On Rankings & Pecking Order
We always and only look at consumers. Everything else is just a path that takes you to the user. Consumer is the king, and consumer is the only thing that matters to us.
On Mission & Building A ‘Local’ Brand
Brand is important. My number one priority is brand. It brings you loyalty and it makes business sustainable. Brands just don’t disappear. How I can build my brand for the future is something that I'm working on today. I have to set a right roadmap and blueprint. I have to make Samsung a local brand so that every Indian consumer will look at Samsung as an Indian brand. It involves local manufacturing, local marketing, localising features and products. We have R&D centres in India developing local features and products. We have a design centre that designs locally. So how do I put the masala into our product so that is perceived as an Indian brand. This is my number one mission.
My second mission is how do we make the next top technology adaptable to our product? That is something that no other brand can do. We have a mobile product, a network, and also consumer electronics. If you think about those three categories, they're all connected. Connectivity is important because if you look at every sector of that business, it can be a separate business unit. But Samsung has the ability to connect all those products. Connectivity means a change of lifestyle. Whether you are working or at home, connectivity will be different. And how do I aid connectivity by AI technology? The 6G will kick in by 2027.
Our CE (consumer electronics) product and mobile product are linked in a way that benefits the consumer for ease of doing their business or households. These are platforms that I need to build, and make it easy for people to access. If it's difficult and if you have to go through manuals, then it’s not worth.
On Being An Emotional Person
Koreans are very emotional people. We get emotional while watching a soccer game. Korea versus Japan football match gets as emotional as a cricket match between India and Pakistan. Like Indians, Koreans too like spicy food. Spicy food makes your brain calm your stresses. It also affects your emotions. Peninsula people like Italians and Koreans also have a tendency of bursting out of anger. We use a lot of body language.
On CEOs Wearing Emotions
Striking a right balance is important. You cannot always be calm. If you do so, then you're a boring person. The push and pull is necessary for a CEO. One needs to push the team and embrace them to have more brainstorming ideas. But one must remember that if you push too much, there's no creativity or innovation. You always have to embrace them to be creative. But if you embrace them too much, then they don't know they're being embraced. So, there's always a push and pull, and the balance is important.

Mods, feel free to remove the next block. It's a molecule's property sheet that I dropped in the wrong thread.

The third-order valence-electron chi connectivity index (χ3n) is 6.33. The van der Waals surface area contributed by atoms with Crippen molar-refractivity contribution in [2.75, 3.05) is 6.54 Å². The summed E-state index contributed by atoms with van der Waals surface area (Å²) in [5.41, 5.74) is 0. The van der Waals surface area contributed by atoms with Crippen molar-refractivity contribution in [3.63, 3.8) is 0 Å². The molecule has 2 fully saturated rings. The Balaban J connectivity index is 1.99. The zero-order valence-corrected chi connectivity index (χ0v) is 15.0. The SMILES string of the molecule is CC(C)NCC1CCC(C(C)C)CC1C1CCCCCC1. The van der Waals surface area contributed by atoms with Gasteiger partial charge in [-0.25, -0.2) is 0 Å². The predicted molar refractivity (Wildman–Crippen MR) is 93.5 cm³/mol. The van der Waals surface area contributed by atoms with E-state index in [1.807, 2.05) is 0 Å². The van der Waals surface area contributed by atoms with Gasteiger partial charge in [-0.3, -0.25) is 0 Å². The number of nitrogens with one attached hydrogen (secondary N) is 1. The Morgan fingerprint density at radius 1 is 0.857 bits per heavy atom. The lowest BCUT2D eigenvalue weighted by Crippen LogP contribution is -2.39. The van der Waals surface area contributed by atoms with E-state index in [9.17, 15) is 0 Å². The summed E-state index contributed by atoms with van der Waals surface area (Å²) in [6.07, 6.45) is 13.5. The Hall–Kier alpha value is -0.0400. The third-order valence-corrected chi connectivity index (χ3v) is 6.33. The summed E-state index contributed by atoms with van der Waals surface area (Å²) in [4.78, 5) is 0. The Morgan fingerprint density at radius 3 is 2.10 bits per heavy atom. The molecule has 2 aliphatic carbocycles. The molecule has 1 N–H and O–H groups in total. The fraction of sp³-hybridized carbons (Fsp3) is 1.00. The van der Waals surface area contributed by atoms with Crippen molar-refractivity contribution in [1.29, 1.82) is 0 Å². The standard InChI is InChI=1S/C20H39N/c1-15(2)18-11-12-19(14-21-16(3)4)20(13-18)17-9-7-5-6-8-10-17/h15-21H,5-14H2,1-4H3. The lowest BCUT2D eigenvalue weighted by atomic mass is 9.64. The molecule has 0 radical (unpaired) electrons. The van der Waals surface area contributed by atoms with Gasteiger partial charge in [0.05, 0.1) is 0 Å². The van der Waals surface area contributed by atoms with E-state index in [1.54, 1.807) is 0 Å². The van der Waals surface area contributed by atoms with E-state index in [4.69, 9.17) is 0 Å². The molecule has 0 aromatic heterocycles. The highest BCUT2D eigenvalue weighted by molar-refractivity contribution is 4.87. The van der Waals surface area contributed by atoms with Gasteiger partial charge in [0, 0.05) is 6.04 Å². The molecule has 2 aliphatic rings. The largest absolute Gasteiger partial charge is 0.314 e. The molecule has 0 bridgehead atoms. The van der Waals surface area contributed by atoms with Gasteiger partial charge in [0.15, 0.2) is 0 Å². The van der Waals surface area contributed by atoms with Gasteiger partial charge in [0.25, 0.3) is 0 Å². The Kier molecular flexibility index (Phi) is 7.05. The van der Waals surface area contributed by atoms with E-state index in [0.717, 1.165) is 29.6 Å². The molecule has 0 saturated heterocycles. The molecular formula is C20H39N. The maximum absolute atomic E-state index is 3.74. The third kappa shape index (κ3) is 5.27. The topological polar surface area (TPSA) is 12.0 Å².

Let's talk about mistakes first. Even though I have been to a lot of towns and cities, I have not interacted deeply with people because of the language barrier. India has a diversified culture, language and food. So, I need to learn more about the culture, history, and lifestyle. This is something that I need to work on.
But what I am proud of is having established a culture. I openly communicate with my team and partners. That is a strength that brings people together to one common goal. You can write emails, or you can have a video conference, but face-to-face meeting, and then opening up your heart or your thoughts and then interacting is something different. It's human to human. Over the past five years one thing I am extremely proud of is winning the trust of the partners.
Sustainability has been at the centre of our innovations for a decade now. Our latest flagship Galaxy S23 is manufactured using recycled materials sourced from discarded fishing nets, water barrels and PET bottles. We introduced the SolarCell remote in our TVs to eliminate battery waste and incorporated AI mode in our TVs to reduce energy consumption.
On The Big India Story & Opportunity
Samsung has grown with India, from $6 million revenue in 1995 to $10 billion company today. We have one of the world’s largest smartphone factories in Noida, another state-of-the-art facility to manufacture consumer electronics products in Chennai, five R&D centres and one design centre, contributing significantly to the Indian economy. India is poised to emerge as the world’s 3rd largest economy in this decade.
We believe there is immense opportunity for Samsung. India is poised to be the growth engine for global smartphone market and is of paramount importance to Samsung. We have seen the rapid adoption of 5G smartphones and growing demand for premium smartphones in India. The huge base of tech savvy consumers make India a very important market for us. We are confident that we will see robust growth.
On Leaving A Legacy
Everybody has a beginning and an end, and how I make a beautiful exit from India is by leaving my footprint. My successor has to look at the footprint that JB has left whenever his stint gets over. They have to look at what I have established and built for the future. This year is my first year as a CEO. Last four years I was handling the mobile division. How can I set a strong foundation for Samsung India in mobile, consumer electronics and network is something I am working on. How can I make Samsung the most beloved brand is something I have to keep working on.